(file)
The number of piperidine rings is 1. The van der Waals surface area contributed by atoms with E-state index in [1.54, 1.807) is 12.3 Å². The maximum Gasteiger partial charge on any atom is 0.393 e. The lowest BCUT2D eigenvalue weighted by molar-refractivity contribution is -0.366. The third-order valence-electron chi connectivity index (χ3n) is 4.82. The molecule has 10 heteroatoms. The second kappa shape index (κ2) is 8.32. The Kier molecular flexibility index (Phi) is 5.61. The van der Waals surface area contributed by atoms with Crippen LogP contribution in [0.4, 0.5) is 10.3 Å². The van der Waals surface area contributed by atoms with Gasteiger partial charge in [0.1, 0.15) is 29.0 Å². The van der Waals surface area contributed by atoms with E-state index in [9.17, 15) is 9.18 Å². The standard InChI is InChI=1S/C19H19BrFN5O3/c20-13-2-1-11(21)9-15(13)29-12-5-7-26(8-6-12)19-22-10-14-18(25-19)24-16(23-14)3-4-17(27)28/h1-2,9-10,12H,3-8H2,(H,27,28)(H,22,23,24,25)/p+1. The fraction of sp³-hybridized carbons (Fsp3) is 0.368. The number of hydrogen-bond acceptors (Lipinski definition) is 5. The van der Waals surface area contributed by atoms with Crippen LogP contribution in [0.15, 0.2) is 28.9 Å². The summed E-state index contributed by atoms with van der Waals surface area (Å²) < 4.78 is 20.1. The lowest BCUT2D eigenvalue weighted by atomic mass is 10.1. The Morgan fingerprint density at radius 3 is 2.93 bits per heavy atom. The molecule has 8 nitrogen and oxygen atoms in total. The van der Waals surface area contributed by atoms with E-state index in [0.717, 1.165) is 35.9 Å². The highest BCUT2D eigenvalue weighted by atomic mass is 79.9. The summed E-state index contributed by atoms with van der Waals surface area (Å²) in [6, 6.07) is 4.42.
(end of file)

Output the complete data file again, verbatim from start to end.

The number of piperidine rings is 1. The van der Waals surface area contributed by atoms with E-state index in [1.54, 1.807) is 12.3 Å². The maximum Gasteiger partial charge on any atom is 0.393 e. The lowest BCUT2D eigenvalue weighted by molar-refractivity contribution is -0.366. The third-order valence-electron chi connectivity index (χ3n) is 4.82. The molecule has 10 heteroatoms. The second kappa shape index (κ2) is 8.32. The Kier molecular flexibility index (Phi) is 5.61. The van der Waals surface area contributed by atoms with Crippen LogP contribution in [0.4, 0.5) is 10.3 Å². The van der Waals surface area contributed by atoms with Gasteiger partial charge in [0.1, 0.15) is 29.0 Å². The van der Waals surface area contributed by atoms with E-state index in [9.17, 15) is 9.18 Å². The standard InChI is InChI=1S/C19H19BrFN5O3/c20-13-2-1-11(21)9-15(13)29-12-5-7-26(8-6-12)19-22-10-14-18(25-19)24-16(23-14)3-4-17(27)28/h1-2,9-10,12H,3-8H2,(H,27,28)(H,22,23,24,25)/p+1. The fraction of sp³-hybridized carbons (Fsp3) is 0.368. The number of hydrogen-bond acceptors (Lipinski definition) is 5. The van der Waals surface area contributed by atoms with Crippen LogP contribution in [0.15, 0.2) is 28.9 Å². The summed E-state index contributed by atoms with van der Waals surface area (Å²) < 4.78 is 20.1. The lowest BCUT2D eigenvalue weighted by atomic mass is 10.1. The Morgan fingerprint density at radius 3 is 2.93 bits per heavy atom. The molecule has 8 nitrogen and oxygen atoms in total. The van der Waals surface area contributed by atoms with E-state index in [0.717, 1.165) is 35.9 Å². The highest BCUT2D eigenvalue weighted by atomic mass is 79.9. The summed E-state index contributed by atoms with van der Waals surface area (Å²) in [6, 6.07) is 4.42.